I just started reading Luther's Tabletalk, and the preface, written by Dr. John Aurifaber in 1569, roundly condemns the Roman Catholic Church, presenting an analogy which compares Christians' "servitude" under the ecclesiastical and political authority imposed by the Church of Rome prior to the 16th century with the Israelites' captivity in ancient Egypt. Over the course of several pages, Aurifaber uses striking language to enumerate the specific flaws that many Reformers claimed were evident in the Papal system, and he echoes Luther's oft-heard refrain which equated the Pope with the antichrist described in the First Epistle of the Apostle John, and the "man of lawlessness" described in Paul's prophesies in Second Thessalonians.

We have heard these condemnations of, and accusations against the Church of Rome repeated by countless Protestant leaders and teachers in every intervening century.

Excepting things like Luther's Papal Bull and the Diet of Worms, which were intended to accomplish other ends, has the Roman Catholic Church ever issued an official response to / defense against the accusations of the Reformers, such as those recounted by Dr. Aurifaber in his preface to Luther's Tabletalk?

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The only response I know of it the counter-reformation amount the Catholics : http://en.wikipedia.org/wiki/Counter-Reformation.

period of Catholic revival beginning with the Council of Trent (1545–1563) and ending at the close of the Thirty Years' War, 1648 which is sometimes considered a response to the Protestant Reformation. The Counter-Reformation was a comprehensive effort, composed of four major elements:

  1. Ecclesiastical or structural reconfiguration
  2. Religious orders
  3. Spiritual movements
  4. Political dimensions

The closest thing you'll find is the Council of Trent, the catechism which resulted from it and the structural reforms shortly thereafter. But, for the most part, those addressed what were considered abuses within the Church and not the criticisms of the reformers.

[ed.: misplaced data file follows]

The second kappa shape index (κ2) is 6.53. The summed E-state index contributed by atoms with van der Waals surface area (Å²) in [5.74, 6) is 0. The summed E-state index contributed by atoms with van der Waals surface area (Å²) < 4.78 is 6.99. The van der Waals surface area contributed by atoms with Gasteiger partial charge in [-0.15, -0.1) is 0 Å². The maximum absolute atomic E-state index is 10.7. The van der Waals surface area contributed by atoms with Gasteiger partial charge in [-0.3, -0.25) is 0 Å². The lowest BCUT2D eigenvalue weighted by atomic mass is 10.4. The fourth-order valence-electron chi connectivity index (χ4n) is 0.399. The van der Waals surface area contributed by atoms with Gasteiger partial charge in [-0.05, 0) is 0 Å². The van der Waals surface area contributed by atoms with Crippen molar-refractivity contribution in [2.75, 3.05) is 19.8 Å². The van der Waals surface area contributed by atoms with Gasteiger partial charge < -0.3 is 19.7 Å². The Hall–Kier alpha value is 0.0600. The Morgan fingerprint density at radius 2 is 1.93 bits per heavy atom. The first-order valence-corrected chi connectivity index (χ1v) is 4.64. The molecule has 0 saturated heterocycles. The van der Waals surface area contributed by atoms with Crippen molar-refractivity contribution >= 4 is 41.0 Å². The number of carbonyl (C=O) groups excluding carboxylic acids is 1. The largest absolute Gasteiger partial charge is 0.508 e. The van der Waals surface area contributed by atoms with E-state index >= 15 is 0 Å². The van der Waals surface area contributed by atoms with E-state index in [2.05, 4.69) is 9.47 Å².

To be honest, it is relatively normal for breakaway groups to indulge in fairly vehement polemic against the Catholic Church (a practice which dates back to the Gnostics in the second century). Often the Church's official response is to simply clarify the points of doctrine which were in dispute and move on.


Catholic Professor Geoffrey Saint-Clair, from Catholic Dossier Magazine (September/October 2001), writes:

Success or failure often depends on leadership—what leaders do or fail to do. When it comes to the Reformation, the lion’s share of the blame rests squarely with the hierarchy, including the papacy. Or at least so said Pope Adrian VI, who in 1523 sent his legate to confess the following before the German princes gathered in Nuremberg:

“We freely acknowledge that God has allowed this chastisement to come upon His Church because of the sins of men and especially because of the sins of priests and prelates . . . We know well that for many years much that must be regarded with horror has come to pass in this Holy See: abuses in spiritual matters, transgressions against the Commandments; indeed, that everything has been gravely perverted” (quoted in K. Adam, One and Holy, p. 97).

Medieval papal scandals, including the so-called Babylonian Captivity of the Church and the Great Western Schism, in which there were first two, then three, claimants to the papal office, brought derision upon the papacy, as did scandalous living and nepotism. Furthermore, the popes themselves failed to reform the Church, even when they were in a position to do so. And when the Reformation eventually broke out, the papacy failed to understand the challenge to the Church and failed to act quickly to address the problems that gave rise to it. At the same time, when the Church finally did get around to reform, the papacy helped lead the way.


There are many responses being made such as Colloquy at Regernsburg in 1541, Joint Declaration on the Doctrine of Justification in 1994, and lately together with Evangelicals in Evangelicals and Catholics Together in 1994. The main purpose of this response is to bridge an ecumenical reconciliation between Catholic and Protestant groups. Council of Trent is the official Catholic position but it can't be read in isolation apart from Vatican I, Vatican II, and recent ecumenical dialogues.

The fundamental issue that still dividing Protestant groups and Catholic is the doctrine of Justification. For Protestant groups, justification and sanctification must be distinguished without being separated. While Catholic without confusing faith and works maintain that the two are united. This differences is similar to that which lead into Formula of Union between St. Cyril and John of Antioch, where the two were reconciled over one nature vs two natures Christology. Similarly the issue about the relationship between imputative alien righteousness and transformative acts of the Holy Spirit in believers' life are not that different. Reconciliation is not impossible, we're still on a journey from conflict to communion.

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